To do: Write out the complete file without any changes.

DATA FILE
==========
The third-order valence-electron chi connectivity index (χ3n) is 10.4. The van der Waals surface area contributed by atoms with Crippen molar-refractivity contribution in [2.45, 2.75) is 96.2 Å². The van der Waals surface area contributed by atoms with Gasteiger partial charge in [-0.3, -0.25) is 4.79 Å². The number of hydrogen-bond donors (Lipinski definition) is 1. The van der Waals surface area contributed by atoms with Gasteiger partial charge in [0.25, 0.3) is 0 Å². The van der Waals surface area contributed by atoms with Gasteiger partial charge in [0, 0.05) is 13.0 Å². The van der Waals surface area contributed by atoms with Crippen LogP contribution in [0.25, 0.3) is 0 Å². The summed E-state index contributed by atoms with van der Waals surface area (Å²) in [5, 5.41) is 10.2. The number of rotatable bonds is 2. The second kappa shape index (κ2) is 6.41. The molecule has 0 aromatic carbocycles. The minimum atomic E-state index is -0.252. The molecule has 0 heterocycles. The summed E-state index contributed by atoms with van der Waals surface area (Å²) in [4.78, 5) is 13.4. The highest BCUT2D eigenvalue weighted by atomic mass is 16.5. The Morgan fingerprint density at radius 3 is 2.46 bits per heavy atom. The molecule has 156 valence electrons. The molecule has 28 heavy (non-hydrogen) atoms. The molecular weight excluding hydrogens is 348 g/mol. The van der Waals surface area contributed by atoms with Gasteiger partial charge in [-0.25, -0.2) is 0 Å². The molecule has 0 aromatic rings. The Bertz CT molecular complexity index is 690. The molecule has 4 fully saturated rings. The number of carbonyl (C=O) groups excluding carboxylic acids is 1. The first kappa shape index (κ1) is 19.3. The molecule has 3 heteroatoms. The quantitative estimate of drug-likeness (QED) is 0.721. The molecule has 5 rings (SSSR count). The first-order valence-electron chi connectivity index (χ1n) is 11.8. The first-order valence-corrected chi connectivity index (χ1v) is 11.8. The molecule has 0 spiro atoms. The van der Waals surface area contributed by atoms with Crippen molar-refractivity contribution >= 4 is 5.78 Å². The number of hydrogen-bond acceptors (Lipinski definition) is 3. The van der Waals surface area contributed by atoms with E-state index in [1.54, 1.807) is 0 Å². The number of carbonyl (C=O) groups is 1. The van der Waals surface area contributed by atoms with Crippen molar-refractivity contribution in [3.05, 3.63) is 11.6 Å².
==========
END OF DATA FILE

The third-order valence-electron chi connectivity index (χ3n) is 10.4. The van der Waals surface area contributed by atoms with Crippen molar-refractivity contribution in [2.45, 2.75) is 96.2 Å². The van der Waals surface area contributed by atoms with Gasteiger partial charge in [-0.3, -0.25) is 4.79 Å². The number of hydrogen-bond donors (Lipinski definition) is 1. The van der Waals surface area contributed by atoms with Gasteiger partial charge in [0.25, 0.3) is 0 Å². The van der Waals surface area contributed by atoms with Gasteiger partial charge in [0, 0.05) is 13.0 Å². The van der Waals surface area contributed by atoms with Crippen LogP contribution in [0.25, 0.3) is 0 Å². The summed E-state index contributed by atoms with van der Waals surface area (Å²) in [5, 5.41) is 10.2. The number of rotatable bonds is 2. The second kappa shape index (κ2) is 6.41. The molecule has 0 aromatic carbocycles. The minimum atomic E-state index is -0.252. The molecule has 0 heterocycles. The summed E-state index contributed by atoms with van der Waals surface area (Å²) in [4.78, 5) is 13.4. The highest BCUT2D eigenvalue weighted by atomic mass is 16.5. The Morgan fingerprint density at radius 3 is 2.46 bits per heavy atom. The molecule has 156 valence electrons. The molecule has 28 heavy (non-hydrogen) atoms. The molecular weight excluding hydrogens is 348 g/mol. The van der Waals surface area contributed by atoms with Gasteiger partial charge in [-0.25, -0.2) is 0 Å². The molecule has 0 aromatic rings. The Bertz CT molecular complexity index is 690. The molecule has 4 fully saturated rings. The number of carbonyl (C=O) groups excluding carboxylic acids is 1. The first kappa shape index (κ1) is 19.3. The molecule has 3 heteroatoms. The quantitative estimate of drug-likeness (QED) is 0.721. The molecule has 5 rings (SSSR count). The first-order valence-electron chi connectivity index (χ1n) is 11.8. The first-order valence-corrected chi connectivity index (χ1v) is 11.8. The molecule has 0 spiro atoms. The van der Waals surface area contributed by atoms with Crippen molar-refractivity contribution >= 4 is 5.78 Å². The number of hydrogen-bond acceptors (Lipinski definition) is 3. The van der Waals surface area contributed by atoms with E-state index in [1.54, 1.807) is 0 Å². The number of carbonyl (C=O) groups is 1. The van der Waals surface area contributed by atoms with Crippen molar-refractivity contribution in [3.05, 3.63) is 11.6 Å².